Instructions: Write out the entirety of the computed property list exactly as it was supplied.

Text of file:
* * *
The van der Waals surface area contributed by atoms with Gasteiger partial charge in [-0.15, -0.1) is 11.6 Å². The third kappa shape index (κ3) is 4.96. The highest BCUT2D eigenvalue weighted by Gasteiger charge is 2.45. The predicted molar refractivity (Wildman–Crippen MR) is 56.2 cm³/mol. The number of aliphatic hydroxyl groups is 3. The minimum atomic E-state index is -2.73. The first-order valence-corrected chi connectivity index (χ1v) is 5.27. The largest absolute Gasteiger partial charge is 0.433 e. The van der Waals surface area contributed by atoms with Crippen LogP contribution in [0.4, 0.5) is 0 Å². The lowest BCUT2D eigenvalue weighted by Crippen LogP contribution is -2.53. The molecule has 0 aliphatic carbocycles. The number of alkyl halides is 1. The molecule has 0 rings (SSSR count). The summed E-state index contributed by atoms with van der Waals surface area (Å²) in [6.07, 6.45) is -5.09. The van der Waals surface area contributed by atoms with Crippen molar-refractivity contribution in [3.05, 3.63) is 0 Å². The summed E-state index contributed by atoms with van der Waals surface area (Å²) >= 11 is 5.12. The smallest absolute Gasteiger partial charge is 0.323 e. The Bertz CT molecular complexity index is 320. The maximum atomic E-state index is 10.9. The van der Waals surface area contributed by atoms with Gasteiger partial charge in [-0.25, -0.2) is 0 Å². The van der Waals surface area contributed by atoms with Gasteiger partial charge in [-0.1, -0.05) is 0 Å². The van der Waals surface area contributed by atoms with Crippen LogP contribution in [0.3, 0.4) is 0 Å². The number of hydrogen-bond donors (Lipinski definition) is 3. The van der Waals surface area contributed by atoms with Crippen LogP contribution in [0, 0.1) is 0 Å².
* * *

The van der Waals surface area contributed by atoms with Gasteiger partial charge in [-0.15, -0.1) is 11.6 Å². The third kappa shape index (κ3) is 4.96. The highest BCUT2D eigenvalue weighted by Gasteiger charge is 2.45. The predicted molar refractivity (Wildman–Crippen MR) is 56.2 cm³/mol. The number of aliphatic hydroxyl groups is 3. The minimum atomic E-state index is -2.73. The first-order valence-corrected chi connectivity index (χ1v) is 5.27. The largest absolute Gasteiger partial charge is 0.433 e. The van der Waals surface area contributed by atoms with Crippen LogP contribution in [0.4, 0.5) is 0 Å². The lowest BCUT2D eigenvalue weighted by Crippen LogP contribution is -2.53. The molecule has 0 aliphatic carbocycles. The number of alkyl halides is 1. The molecule has 0 rings (SSSR count). The summed E-state index contributed by atoms with van der Waals surface area (Å²) in [6.07, 6.45) is -5.09. The van der Waals surface area contributed by atoms with Crippen molar-refractivity contribution in [3.05, 3.63) is 0 Å². The summed E-state index contributed by atoms with van der Waals surface area (Å²) >= 11 is 5.12. The smallest absolute Gasteiger partial charge is 0.323 e. The Bertz CT molecular complexity index is 320. The maximum atomic E-state index is 10.9. The van der Waals surface area contributed by atoms with Gasteiger partial charge in [-0.25, -0.2) is 0 Å². The van der Waals surface area contributed by atoms with Gasteiger partial charge in [-0.1, -0.05) is 0 Å². The van der Waals surface area contributed by atoms with Crippen LogP contribution in [0.3, 0.4) is 0 Å². The number of hydrogen-bond donors (Lipinski definition) is 3. The van der Waals surface area contributed by atoms with Crippen LogP contribution in [0, 0.1) is 0 Å².